The new 750-mile Empire State Trail project will tie together hundreds of communities across 27 counties—in the fourth-most-populous state in the nation.
To learn how the Empire State Trail and other trail networks around the country are transforming their communities through economic development, job creation, active transportation and health, go to RTC's Trails Transform America website.
As the country’s most populous city and a hub of commerce, fashion, theater, art and entertainment, there’s not much one can’t do in New York City. Dine at five-star restaurants? Check. See world-class Broadway shows? Double-check. Begin a trek across the length and breadth of the Empire State, almost entirely along trails? Soon!
New York State Governor Andrew Cuomo announced in early January 2017 his $200 million plan to lay down 350 miles of new trails in three years to bridge the gaps in two major existing routes—the east-west Erie Canalway Trail and the north-south Hudson River Valley Greenway—and knit them together into the greater Empire State Trail (EST). Shaped like a giant sideways T intersecting near Albany, the EST will connect three corners of the state: Manhattan, Buffalo and the Canadian border near Lake Champlain.
“We want to build the largest multiuse trail in the nation,” said Cuomo at the project’s unveiling. At a total of 750 miles, the EST would become just that, easily eclipsing all other contenders.
“We’re over the moon about it,” says Robin Dropkin, executive director of Parks & Trails New York, a group that works to promote parks and trails throughout the state. “For an organization that has been advocating for multiuse trails for 25 years, this is beyond anything we ever imagined! This puts New York on the map as the trail state.”
Two Ways to Canada
The Hudson River Valley Greenway in New York City will form the southern tip of the EST once it’s complete. Traversing Manhattan from Battery Park to a bit north of the George Washington Bridge, often right at the water’s edge, this über-urban trail through the country’s most populated city is touted as one of the most heavily used bike paths in the United States. It offers views of the Statue of Liberty and New Jersey skyline and, looking inward, all the architecture the Big Apple is famous for. The display of buildings ranges from ultraluxe condos and skyscrapers galore to One World Trade Center, built to replace the fallen Twin Towers. At a symbolic 1,776 feet, the building is now the Western Hemisphere’s tallest.
This intensive urbanity stands in stark contrast to the farmlands, forests, smaller towns and bucolic landscapes found along most of the rest of the EST’s eventual route across the state. North of Manhattan, the trail will join the larger Hudson River Valley Greenway, itself a pastiche of dozens of smaller trails and historic sites. One award-winning section is a Rails-to-Trails Conservancy (RTC) 2016 Hall of Fame inductee, the Hudson Valley Trail Network. (Many trails in this area work the mighty Hudson into their name somewhere.) This section includes the celebrated Walkway Over the Hudson, a grand rail-trail built atop the 120-year-old Poughkeepsie-Highland Railroad Bridge. The whole of this north-south route cries out for the attention (and money) the EST will bring: While each completed segment offers a great experience, there’s no continuous pathway along the Hudson River Valley Greenway, resulting in a route that’s less than half complete.
In contrast to the Manhattan-Canada route, the Albany-Buffalo route is already more than 80 percent contiguous along an on-trail route. It follows the 360-mile-long Erie Canalway Trail, alternating between the modern barge way along the Mohawk River and the nearly 200-year-old original path of the Erie Canal—the first all-water link between the Atlantic seaboard and the Great Lakes. It’s hard to fathom the importance that such canals, simultaneously low-tech and ingenious, once played in U.S. history. These manufactured riverbeds provided mile after mile of smooth, linear waterway for mule-pulled barges that slashed the cost of long-distance transportation. Today, where the Erie Canalway follows the original canal, the route is the towpath that mules once clopped along.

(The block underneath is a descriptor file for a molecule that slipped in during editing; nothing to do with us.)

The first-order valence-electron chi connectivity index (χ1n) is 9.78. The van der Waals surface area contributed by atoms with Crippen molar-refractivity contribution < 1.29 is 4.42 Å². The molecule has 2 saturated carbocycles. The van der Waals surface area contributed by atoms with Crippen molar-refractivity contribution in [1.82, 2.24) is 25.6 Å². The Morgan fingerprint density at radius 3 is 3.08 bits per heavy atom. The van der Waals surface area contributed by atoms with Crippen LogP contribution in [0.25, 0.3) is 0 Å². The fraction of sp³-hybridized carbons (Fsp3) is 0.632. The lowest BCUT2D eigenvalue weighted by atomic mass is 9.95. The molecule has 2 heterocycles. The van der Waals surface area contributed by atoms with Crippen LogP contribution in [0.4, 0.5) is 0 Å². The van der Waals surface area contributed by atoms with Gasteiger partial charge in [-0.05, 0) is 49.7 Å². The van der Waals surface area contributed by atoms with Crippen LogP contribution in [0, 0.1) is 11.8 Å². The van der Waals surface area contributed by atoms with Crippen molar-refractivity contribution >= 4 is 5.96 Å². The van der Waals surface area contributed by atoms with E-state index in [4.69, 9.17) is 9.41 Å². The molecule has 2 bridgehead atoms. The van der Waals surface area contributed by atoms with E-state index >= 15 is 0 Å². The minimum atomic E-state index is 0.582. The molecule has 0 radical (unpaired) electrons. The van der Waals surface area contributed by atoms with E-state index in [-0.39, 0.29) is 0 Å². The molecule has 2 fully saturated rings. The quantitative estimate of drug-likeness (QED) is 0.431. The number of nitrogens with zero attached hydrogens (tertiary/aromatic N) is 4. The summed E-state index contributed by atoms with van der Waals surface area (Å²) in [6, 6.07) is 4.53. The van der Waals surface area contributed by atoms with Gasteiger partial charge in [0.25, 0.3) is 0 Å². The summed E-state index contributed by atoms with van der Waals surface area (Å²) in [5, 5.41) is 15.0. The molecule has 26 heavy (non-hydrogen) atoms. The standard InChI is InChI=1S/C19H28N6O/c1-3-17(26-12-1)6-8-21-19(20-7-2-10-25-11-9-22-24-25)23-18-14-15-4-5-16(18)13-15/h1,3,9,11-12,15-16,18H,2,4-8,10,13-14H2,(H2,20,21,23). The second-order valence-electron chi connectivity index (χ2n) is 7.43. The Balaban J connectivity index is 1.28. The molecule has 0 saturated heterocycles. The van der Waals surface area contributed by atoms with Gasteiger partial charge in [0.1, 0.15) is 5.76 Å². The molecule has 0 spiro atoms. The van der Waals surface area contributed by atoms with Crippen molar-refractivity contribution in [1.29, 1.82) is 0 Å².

William Sweitzer, director of marketing for the New York State Canal Corporation, the entity responsible for maintaining the Erie Canal, says the canal was one of the original keys to the country’s expansion. “Some called it the eighth wonder of the world; it opened up the West,” he says. In addition to cargo, the canal carried people, delivering untold numbers out of New York into the lands beyond—to the point where modern genealogists consider canal passenger lists an important resource for tracking the dispersion of 19th-century immigrants.
Into New York State
Today, in a welcome twist, the Erie Canal is bringing people into the state. “There’s been a boom in tourism, recreation and travel because of the canal and trail,” Sweitzer says. And the effects are being felt by businesses along the route; Sweitzer notes that he’s seen many shops reconsider what the canal-facing back end of their stores should look like, in places even reorienting their storefronts to provide a more beckoning welcome to trail users.
From wooden locks and sunken barges—still occasionally visible—to the Chittenango Landing Canal Boat Museum, the Canalway is packed with history, as Christine Hall O’Neil well knows. She’s the executive director of Chittenango Landing, the only recovered and recreated historic dry dock complex on the original Erie Canal.
Built around 1855, the site had everything a barge team—both the two- and four-footed members—might need. With carpentry and blacksmith shops, a sawmill, store and mule stable, “It was your Walmart and Home Depot right there,” says O’Neil.
The Erie Canalway terminates in Buffalo on the banks of Lake Erie, just across the Niagara River from Canada. In the future, biking adventures won’t have to stop there, though; Tom Sexton, director of RTC’s Northeast Region, points out that a completed EST will form the upper arc of an unfinished 1,400-mile circuit that will span four states and the nation’s capital, linking Buffalo, Syracuse, Albany, New York City, Trenton, Philadelphia, Washington, D.C. and Pittsburgh. “I should think about giving it a name soon because it’s 60 percent complete!” he jokes, noting that, “You can travel 335 miles today from Georgetown in D.C. to Pittsburgh [along the C&O Canal Towpath and Great Allegheny Passage] without ever leaving a trail.”